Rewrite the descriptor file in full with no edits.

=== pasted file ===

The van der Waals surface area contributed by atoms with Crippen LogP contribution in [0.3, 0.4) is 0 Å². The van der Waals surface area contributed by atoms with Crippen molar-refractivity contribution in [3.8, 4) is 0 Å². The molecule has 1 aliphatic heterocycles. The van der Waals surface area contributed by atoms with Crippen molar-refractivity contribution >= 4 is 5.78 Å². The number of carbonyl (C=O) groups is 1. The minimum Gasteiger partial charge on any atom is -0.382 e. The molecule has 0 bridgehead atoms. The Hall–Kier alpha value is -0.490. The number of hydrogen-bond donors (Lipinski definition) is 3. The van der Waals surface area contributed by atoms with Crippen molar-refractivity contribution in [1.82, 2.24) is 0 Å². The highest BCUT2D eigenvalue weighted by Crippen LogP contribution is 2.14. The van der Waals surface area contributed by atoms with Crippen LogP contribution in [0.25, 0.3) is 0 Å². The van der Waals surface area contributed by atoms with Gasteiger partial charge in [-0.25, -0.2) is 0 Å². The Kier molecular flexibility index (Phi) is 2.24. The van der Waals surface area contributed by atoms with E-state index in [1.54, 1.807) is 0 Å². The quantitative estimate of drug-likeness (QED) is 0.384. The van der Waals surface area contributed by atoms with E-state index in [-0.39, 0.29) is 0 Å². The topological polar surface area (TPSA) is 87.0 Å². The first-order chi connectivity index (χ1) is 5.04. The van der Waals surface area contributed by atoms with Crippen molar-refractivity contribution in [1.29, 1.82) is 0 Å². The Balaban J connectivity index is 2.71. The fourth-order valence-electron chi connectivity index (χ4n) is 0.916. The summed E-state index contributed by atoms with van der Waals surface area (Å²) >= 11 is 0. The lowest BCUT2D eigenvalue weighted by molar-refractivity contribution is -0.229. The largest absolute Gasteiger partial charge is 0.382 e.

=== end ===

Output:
The van der Waals surface area contributed by atoms with Crippen LogP contribution in [0.3, 0.4) is 0 Å². The van der Waals surface area contributed by atoms with Crippen molar-refractivity contribution in [3.8, 4) is 0 Å². The molecule has 1 aliphatic heterocycles. The van der Waals surface area contributed by atoms with Crippen molar-refractivity contribution >= 4 is 5.78 Å². The number of carbonyl (C=O) groups is 1. The minimum Gasteiger partial charge on any atom is -0.382 e. The molecule has 0 bridgehead atoms. The Hall–Kier alpha value is -0.490. The number of hydrogen-bond donors (Lipinski definition) is 3. The van der Waals surface area contributed by atoms with Crippen molar-refractivity contribution in [1.82, 2.24) is 0 Å². The highest BCUT2D eigenvalue weighted by Crippen LogP contribution is 2.14. The van der Waals surface area contributed by atoms with Crippen LogP contribution in [0.25, 0.3) is 0 Å². The van der Waals surface area contributed by atoms with Gasteiger partial charge in [-0.25, -0.2) is 0 Å². The Kier molecular flexibility index (Phi) is 2.24. The van der Waals surface area contributed by atoms with E-state index in [1.54, 1.807) is 0 Å². The quantitative estimate of drug-likeness (QED) is 0.384. The van der Waals surface area contributed by atoms with E-state index in [-0.39, 0.29) is 0 Å². The topological polar surface area (TPSA) is 87.0 Å². The first-order chi connectivity index (χ1) is 5.04. The van der Waals surface area contributed by atoms with Crippen molar-refractivity contribution in [1.29, 1.82) is 0 Å². The Balaban J connectivity index is 2.71. The fourth-order valence-electron chi connectivity index (χ4n) is 0.916. The summed E-state index contributed by atoms with van der Waals surface area (Å²) >= 11 is 0. The lowest BCUT2D eigenvalue weighted by molar-refractivity contribution is -0.229. The largest absolute Gasteiger partial charge is 0.382 e.